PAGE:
Drug trafficking case dismissed over prosecutor error during trial

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A judge dismissed a felony drug trafficking case against Charles Lee Allen Feliciano over a prosecutor error during a standard identification tactic during the trial{ }(Courtesy: Marion Police)

A reported prosecutor error involving identifying a suspect during a trial led to a judge dismissing a drug trafficking case in Marion County.

Charles Lee Allen Feliciano was facing a second degree felony charge of drug trafficking after police say they found a large amount of drugs during a search of his home. A tip in to the ABC 6 newsroom revealed Judge Bill Finnegan dismissed the trial at the close of the prosecutor's case, before the defense attorney even had the opportunity to present a defense.

Feliciano was arrested during the execution of a search warrant inside his home.

"Charles Feliciano was somebody who was sought by the drug task force as somebody that we believed to be a significant problem in our community," Marion County Police Major Jay McDonald said.

Feliciano's lawyer, David Lowther, believes the home became a target because of an informant.

"So this confidential informant set up this drug transaction; the person they were targeting went to this home then came out with the drugs and gave it to the confidential informant," Lowther said.

During the search of the home, Feliciano was inside, reportedly in the vicinity of a shoebox, which contained a large amount of drugs. He was then arrested.

At trial, the prosecution must establish the person accused of the crime is the same person who committed the crime.

"Identification of any defence is an element of the offense...characteristically it's 'do you see that person in the courtroom, can you point to him' and then the prosecutor would say 'let the record reflect they've identified the defendant," Lowther said. "It just didn't happen."

The prosecutor who tried the case, Bill Owen, showed the witness a photo of Feliciano that was taken during the execution of the search warrant. However, Owen never asked the witness to look around the courtroom and point to the perpetrator. Feliciano was also wearing glasses at the time of the trial, while the person in the picture shown to the witness was not wearing glasses.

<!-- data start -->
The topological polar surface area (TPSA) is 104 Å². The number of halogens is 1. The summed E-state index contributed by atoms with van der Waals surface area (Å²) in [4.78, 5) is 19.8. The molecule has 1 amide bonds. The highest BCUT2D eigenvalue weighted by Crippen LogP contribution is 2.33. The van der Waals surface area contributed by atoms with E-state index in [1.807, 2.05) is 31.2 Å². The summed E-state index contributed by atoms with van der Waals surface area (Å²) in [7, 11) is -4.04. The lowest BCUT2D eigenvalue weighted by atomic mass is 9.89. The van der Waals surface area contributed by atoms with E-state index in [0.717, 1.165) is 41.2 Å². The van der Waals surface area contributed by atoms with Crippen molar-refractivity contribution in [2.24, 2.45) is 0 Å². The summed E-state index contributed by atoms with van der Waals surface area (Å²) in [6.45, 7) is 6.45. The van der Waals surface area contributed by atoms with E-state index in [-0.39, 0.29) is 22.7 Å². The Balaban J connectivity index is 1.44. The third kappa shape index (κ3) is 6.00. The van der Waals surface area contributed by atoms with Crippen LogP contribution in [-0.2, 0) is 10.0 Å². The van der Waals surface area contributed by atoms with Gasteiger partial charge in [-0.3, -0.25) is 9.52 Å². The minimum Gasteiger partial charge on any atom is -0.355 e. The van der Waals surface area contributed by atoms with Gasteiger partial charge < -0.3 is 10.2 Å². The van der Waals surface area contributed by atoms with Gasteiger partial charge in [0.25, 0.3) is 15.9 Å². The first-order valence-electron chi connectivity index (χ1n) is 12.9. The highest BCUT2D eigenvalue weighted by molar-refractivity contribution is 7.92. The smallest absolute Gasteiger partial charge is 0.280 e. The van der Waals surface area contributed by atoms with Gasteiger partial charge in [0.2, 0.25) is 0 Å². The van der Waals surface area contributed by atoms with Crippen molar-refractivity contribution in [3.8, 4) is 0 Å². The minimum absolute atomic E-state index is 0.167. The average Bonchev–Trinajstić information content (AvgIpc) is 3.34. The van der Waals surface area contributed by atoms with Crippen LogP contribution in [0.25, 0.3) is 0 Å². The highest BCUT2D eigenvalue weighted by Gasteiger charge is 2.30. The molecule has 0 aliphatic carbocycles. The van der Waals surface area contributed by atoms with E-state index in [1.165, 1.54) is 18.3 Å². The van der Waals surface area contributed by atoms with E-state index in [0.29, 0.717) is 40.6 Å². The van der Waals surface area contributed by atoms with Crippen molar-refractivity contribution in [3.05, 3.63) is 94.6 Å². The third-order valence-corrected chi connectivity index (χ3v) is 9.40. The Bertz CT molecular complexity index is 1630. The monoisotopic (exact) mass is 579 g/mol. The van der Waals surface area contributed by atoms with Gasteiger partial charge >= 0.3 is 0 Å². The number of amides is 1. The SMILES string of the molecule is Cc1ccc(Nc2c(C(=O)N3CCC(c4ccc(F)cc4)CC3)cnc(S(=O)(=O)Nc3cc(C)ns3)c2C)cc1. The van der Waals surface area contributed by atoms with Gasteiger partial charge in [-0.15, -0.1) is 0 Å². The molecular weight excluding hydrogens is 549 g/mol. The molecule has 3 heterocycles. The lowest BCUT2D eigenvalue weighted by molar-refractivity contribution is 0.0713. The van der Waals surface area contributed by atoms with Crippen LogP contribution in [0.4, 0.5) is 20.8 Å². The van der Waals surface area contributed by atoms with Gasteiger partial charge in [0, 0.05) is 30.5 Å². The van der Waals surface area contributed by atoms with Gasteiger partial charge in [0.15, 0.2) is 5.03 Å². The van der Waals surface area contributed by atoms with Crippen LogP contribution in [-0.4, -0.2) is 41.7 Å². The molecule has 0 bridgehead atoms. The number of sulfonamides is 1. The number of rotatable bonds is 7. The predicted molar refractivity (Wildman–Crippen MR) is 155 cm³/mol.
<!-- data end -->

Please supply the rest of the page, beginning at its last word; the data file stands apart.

"We believe we proved the case beyond a reasonable doubt and the judge just did not believe we did," Marion County prosecutor Ray Grogan said.

Grogan, who called Judge Finnegan an "oustanding jurist" says he respects the court even though he disagrees with the ruling, and wants to learn from the case dismissal. He immediately implemented changes to the country's trial protocol.

"Administratively, I made the decision that any case, any trial, that is held in Marion, two assistant prosecutors or me and one of my assistant prosecutors will be trying cases together," Grogan said.

As for Feliciano, who has a criminal record and another open drug trafficking case - also in front of Judge Finnegan – he has been released on bond. He had been facing mandatory prison and a possible sentence of eight years.

A final plot twist to the case: There’s another Charles Feliciano that currently has an open case in front of none other than Judge Finnegan.